After getting my map of the walking route from Magome to Tsumago, I looked for somewhere to buy an umbrella as I needed it to at least shelter my camera, if not my own head. Note the relatively neat and straight hair, below. It didn't last.





Nobody mentioned bears.





Magome seemed fairly busy with tourists, particularly those from tour groups, but when I left the centre of the village and began my walk to Tsumago, it seemed I was doing it alone. The walk was about 8km long, which I only realised afterwards is 5 miles – I can't work in kilometres! And it followed part of the Nakasendo Way, the old samurai road that went from Kyoto to Edo (Tokyo).



Well worded sign here.











I was previously informed that it would be with some gentle inclines, but I struggled for the first bit with my heavy bag on my back. It didn't help that the rain was making me irritable either. But after the two kilometres or so the roads got less steep and tended to go down more often than up. Some parts were a bit slippery which wasn't great but the scenery around was quite pretty dispute the rain – with plenty of trees.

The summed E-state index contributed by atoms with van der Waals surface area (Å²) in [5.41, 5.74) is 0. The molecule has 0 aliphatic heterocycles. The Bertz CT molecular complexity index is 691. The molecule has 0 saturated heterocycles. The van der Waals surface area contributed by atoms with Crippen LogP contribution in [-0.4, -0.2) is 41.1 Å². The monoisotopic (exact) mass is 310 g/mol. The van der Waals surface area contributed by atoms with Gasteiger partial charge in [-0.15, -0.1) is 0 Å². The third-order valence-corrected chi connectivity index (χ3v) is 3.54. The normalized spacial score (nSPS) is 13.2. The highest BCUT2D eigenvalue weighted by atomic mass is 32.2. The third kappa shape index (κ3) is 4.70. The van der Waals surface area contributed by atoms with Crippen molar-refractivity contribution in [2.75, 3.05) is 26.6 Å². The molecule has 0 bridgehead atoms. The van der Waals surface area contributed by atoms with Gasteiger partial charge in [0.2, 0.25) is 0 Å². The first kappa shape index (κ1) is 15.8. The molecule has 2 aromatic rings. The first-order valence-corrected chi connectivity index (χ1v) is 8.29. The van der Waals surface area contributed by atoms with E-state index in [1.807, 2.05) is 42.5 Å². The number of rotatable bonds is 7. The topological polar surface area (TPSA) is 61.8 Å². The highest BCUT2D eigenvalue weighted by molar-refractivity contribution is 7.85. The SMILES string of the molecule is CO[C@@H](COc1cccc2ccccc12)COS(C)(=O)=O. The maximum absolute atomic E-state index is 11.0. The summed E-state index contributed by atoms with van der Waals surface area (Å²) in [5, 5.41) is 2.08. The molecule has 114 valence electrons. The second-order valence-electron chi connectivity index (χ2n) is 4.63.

There were several bells along the route that you were to ring a few times to ward off any nearby bears! It was only later at my minshuku when the lady who runs it, a grandmother, said she had never seen a bear that I realised I needn't have bothered. Still it was a little nerve-wreaking knowing you're out walking on your own for three hours and there could be bears around!











I tried to befriend this cat but it wasn't interested.













Ice certainly wasn't an issue, just slippery damp leaves on the uneven ground.









I never did find out why these trees had tape wrapped around them.